A Study By

Gary Ray Branscome

"Study to shew thyself approved unto God, a workman that needeth not to be ashamed, rightly dividing the word of truth." (2Timothy 2:15)

    Once we come to faith in Christ, and realize that we are justified by faith not works; we can see that the law was never intended to make us righteous, but instead was intended to show us our sin and need for a Savior (Romans 3:10-28 and 5:20). That knowledge is known in theology as THE PROPER RELATIONSHIP OF LAW TO GOSPEL, and it is the key to rightly dividing the Word of Truth.

    However, rightly dividing the Word of Truth involves more than just knowing that we are not saved by works, it involves thinking and preaching in a way that is consistent with the fact that we are justified by faith. Nevertheless, because people tend to be inconsistent, many who claim to believe that they are justified by faith actually live as if they were justified by works. As a result, instead of coming across to others as kind and loving, they come across as cold, austere, and critical (Ephesians 4:32).

    Since those who try to please God by their works are trusting in those works (to make them acceptable to God) instead of trusting in Christ, works-righteousness is the antithesis of faith (Romans 10:4). However, there are two kinds of self-righteousness, and Churches today have to deal with a different kind of self-righteousness than was prevalent one hundred years ago. Back then, those who were self-righteous had usually convinced themselves that they were keeping the law. Today, those who are self-righteous are often openly sinful, yet without remorse, and unwilling to admit that they deserve God’s condemnation and wrath.

    Because that type of self-righteousness was less common in the past, many pastors are at loss as how to deal with it. And, they are often disarmed by the fact that some who live a sinful life, claim to trust in Christ. What needs to be understood is that because faith in Christ involves trusting in what He did (on the cross) to make us righteous, it is impossible for someone who does not want to be righteous to trust in Christ.

    A century ago those who were self-righteous often had contempt for the message of free forgiveness in Christ. They sought righteousness by the law, and used the law to deny the gospel [i.e. their need for forgiveness]. However, today the opposite is true. Instead of using the law to deny the gospel, the self-righteous use the gospel to deny the law. They use the gospel to deny their need for repentance. In their minds, they have reduced God to a loving old man who will overlook anything, while refusing to hear His warning of judgment and wrath.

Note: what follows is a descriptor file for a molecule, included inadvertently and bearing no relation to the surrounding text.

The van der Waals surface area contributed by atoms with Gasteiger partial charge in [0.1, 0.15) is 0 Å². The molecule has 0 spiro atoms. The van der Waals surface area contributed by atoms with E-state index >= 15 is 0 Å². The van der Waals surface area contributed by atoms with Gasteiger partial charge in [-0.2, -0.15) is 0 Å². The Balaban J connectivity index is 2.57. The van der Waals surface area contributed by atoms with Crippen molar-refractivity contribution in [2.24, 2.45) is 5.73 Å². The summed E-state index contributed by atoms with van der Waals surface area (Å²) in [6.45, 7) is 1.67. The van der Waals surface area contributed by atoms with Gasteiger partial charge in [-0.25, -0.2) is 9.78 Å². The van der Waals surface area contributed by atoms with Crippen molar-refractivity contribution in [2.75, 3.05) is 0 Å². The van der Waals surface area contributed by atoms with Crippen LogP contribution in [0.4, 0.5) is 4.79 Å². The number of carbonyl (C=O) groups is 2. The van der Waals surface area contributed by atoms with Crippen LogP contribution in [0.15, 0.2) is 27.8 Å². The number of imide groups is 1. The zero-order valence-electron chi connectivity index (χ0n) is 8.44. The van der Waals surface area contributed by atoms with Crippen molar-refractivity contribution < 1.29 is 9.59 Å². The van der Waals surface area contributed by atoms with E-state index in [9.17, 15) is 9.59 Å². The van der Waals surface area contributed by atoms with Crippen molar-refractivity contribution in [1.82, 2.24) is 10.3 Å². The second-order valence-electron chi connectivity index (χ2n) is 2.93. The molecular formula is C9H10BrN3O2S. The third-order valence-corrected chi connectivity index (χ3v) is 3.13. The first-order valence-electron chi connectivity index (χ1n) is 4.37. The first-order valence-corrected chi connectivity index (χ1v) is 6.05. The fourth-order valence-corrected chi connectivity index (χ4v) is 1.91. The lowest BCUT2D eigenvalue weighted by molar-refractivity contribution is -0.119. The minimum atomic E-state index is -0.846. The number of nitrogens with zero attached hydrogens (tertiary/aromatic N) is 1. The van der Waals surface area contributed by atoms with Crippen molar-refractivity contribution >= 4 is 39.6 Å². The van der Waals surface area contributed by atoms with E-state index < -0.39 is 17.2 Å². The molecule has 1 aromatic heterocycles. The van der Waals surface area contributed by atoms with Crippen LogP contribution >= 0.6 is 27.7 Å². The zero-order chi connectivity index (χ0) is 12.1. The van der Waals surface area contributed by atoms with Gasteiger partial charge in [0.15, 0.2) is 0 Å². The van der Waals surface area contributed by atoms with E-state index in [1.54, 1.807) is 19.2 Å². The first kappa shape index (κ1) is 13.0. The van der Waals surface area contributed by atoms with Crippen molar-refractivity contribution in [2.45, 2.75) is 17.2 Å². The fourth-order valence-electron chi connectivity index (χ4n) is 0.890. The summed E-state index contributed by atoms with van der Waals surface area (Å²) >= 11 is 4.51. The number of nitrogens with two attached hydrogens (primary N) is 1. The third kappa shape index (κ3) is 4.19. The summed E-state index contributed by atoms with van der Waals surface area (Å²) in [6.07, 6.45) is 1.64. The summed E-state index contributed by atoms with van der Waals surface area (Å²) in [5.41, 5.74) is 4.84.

When dealing with such people, in order to rightly divide the word of truth you need to understand that the law is God’s message to the unrepentant, while the gospel is His message to those who repent (1Timothy 1:9). While we want the unrepentant to know that Christ died for their sins, we want to make it clear that those who sin willfully are the enemies of God, that God hates their sin, and that He will not allow it to go unpunished. While we want them to know that God loved them enough to send Christ into the world to die for their sins, if we give them the impression that God accepts them without repentance, we risk hardening them in unrepentance (Mark 16:16, Luke 24:47).

    Those who have no desire to be free of sin have no right to expect God’s mercy, and pastors who condone, justify, and approve of homosexuality, abortion, and adultery are doing the work of Satan. Like the false prophets of old, they are assuring the unrepentant of peace with God when there is no peace (Jeremiah 8:10-12). As watchmen they have a responsibility to warn the unrepentant of God’s judgment, and if they fail to do their job God will require the blood of those who perish at their hand (Ezekiel 33:8).